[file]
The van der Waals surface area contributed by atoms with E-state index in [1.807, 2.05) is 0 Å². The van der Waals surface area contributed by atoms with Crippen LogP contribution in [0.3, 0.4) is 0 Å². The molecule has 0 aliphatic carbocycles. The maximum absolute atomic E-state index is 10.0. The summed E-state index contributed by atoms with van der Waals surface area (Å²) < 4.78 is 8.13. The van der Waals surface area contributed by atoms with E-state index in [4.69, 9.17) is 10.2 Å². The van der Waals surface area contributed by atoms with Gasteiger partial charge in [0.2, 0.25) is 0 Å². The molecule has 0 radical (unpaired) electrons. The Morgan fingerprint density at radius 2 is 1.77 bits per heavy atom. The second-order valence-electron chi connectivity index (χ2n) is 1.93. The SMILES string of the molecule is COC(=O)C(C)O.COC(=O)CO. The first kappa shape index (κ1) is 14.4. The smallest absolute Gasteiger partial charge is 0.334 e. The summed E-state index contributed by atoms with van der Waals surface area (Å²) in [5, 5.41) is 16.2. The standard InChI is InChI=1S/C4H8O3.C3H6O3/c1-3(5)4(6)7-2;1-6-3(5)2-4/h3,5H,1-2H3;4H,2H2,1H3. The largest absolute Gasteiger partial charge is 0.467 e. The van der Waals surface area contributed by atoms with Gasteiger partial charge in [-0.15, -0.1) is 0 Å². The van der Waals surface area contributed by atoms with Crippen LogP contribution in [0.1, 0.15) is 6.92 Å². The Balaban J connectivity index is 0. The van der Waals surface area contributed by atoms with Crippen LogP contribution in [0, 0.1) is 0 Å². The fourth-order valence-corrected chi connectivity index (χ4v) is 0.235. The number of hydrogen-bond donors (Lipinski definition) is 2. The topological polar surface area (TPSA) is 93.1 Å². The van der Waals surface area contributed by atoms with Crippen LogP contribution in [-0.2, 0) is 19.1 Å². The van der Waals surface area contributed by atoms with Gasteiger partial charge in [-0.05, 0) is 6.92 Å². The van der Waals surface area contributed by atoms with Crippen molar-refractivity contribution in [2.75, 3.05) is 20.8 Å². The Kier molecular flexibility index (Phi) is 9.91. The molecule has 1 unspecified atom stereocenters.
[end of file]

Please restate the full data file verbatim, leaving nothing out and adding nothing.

The van der Waals surface area contributed by atoms with E-state index in [1.807, 2.05) is 0 Å². The van der Waals surface area contributed by atoms with Crippen LogP contribution in [0.3, 0.4) is 0 Å². The molecule has 0 aliphatic carbocycles. The maximum absolute atomic E-state index is 10.0. The summed E-state index contributed by atoms with van der Waals surface area (Å²) < 4.78 is 8.13. The van der Waals surface area contributed by atoms with E-state index in [4.69, 9.17) is 10.2 Å². The van der Waals surface area contributed by atoms with Gasteiger partial charge in [0.2, 0.25) is 0 Å². The molecule has 0 radical (unpaired) electrons. The Morgan fingerprint density at radius 2 is 1.77 bits per heavy atom. The second-order valence-electron chi connectivity index (χ2n) is 1.93. The SMILES string of the molecule is COC(=O)C(C)O.COC(=O)CO. The first kappa shape index (κ1) is 14.4. The smallest absolute Gasteiger partial charge is 0.334 e. The summed E-state index contributed by atoms with van der Waals surface area (Å²) in [5, 5.41) is 16.2. The standard InChI is InChI=1S/C4H8O3.C3H6O3/c1-3(5)4(6)7-2;1-6-3(5)2-4/h3,5H,1-2H3;4H,2H2,1H3. The largest absolute Gasteiger partial charge is 0.467 e. The van der Waals surface area contributed by atoms with Gasteiger partial charge in [-0.15, -0.1) is 0 Å². The van der Waals surface area contributed by atoms with Crippen LogP contribution in [0.1, 0.15) is 6.92 Å². The Balaban J connectivity index is 0. The van der Waals surface area contributed by atoms with Crippen LogP contribution in [0, 0.1) is 0 Å². The fourth-order valence-corrected chi connectivity index (χ4v) is 0.235. The number of hydrogen-bond donors (Lipinski definition) is 2. The topological polar surface area (TPSA) is 93.1 Å². The van der Waals surface area contributed by atoms with Crippen LogP contribution in [-0.2, 0) is 19.1 Å². The van der Waals surface area contributed by atoms with Gasteiger partial charge in [-0.05, 0) is 6.92 Å². The van der Waals surface area contributed by atoms with Crippen molar-refractivity contribution in [2.75, 3.05) is 20.8 Å². The Kier molecular flexibility index (Phi) is 9.91. The molecule has 1 unspecified atom stereocenters.